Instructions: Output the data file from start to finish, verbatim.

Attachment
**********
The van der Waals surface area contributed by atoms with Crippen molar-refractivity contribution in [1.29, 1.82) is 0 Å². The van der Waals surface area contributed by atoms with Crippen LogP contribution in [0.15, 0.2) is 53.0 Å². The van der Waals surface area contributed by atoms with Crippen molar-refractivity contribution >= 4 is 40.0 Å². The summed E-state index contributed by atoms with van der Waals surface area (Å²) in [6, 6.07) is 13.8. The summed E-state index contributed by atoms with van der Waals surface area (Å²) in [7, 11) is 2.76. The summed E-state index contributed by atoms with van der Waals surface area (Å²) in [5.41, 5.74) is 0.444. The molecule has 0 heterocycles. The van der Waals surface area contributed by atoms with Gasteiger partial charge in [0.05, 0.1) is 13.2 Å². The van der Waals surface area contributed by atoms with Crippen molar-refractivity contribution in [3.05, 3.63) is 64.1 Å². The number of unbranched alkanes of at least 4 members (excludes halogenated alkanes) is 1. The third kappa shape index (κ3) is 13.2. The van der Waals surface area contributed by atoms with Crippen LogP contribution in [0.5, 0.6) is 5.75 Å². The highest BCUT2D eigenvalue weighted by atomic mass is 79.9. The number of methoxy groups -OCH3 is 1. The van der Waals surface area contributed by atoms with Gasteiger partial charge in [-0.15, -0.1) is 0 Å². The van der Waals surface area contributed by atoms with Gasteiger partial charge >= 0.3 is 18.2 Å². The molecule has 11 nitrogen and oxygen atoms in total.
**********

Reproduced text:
The van der Waals surface area contributed by atoms with Crippen molar-refractivity contribution in [1.29, 1.82) is 0 Å². The van der Waals surface area contributed by atoms with Crippen LogP contribution in [0.15, 0.2) is 53.0 Å². The van der Waals surface area contributed by atoms with Crippen molar-refractivity contribution >= 4 is 40.0 Å². The summed E-state index contributed by atoms with van der Waals surface area (Å²) in [6, 6.07) is 13.8. The summed E-state index contributed by atoms with van der Waals surface area (Å²) in [7, 11) is 2.76. The summed E-state index contributed by atoms with van der Waals surface area (Å²) in [5.41, 5.74) is 0.444. The molecule has 0 heterocycles. The van der Waals surface area contributed by atoms with Gasteiger partial charge in [0.05, 0.1) is 13.2 Å². The van der Waals surface area contributed by atoms with Crippen molar-refractivity contribution in [3.05, 3.63) is 64.1 Å². The number of unbranched alkanes of at least 4 members (excludes halogenated alkanes) is 1. The third kappa shape index (κ3) is 13.2. The van der Waals surface area contributed by atoms with Crippen LogP contribution in [0.5, 0.6) is 5.75 Å². The highest BCUT2D eigenvalue weighted by atomic mass is 79.9. The number of methoxy groups -OCH3 is 1. The van der Waals surface area contributed by atoms with Gasteiger partial charge in [-0.15, -0.1) is 0 Å². The van der Waals surface area contributed by atoms with Gasteiger partial charge >= 0.3 is 18.2 Å². The molecule has 11 nitrogen and oxygen atoms in total.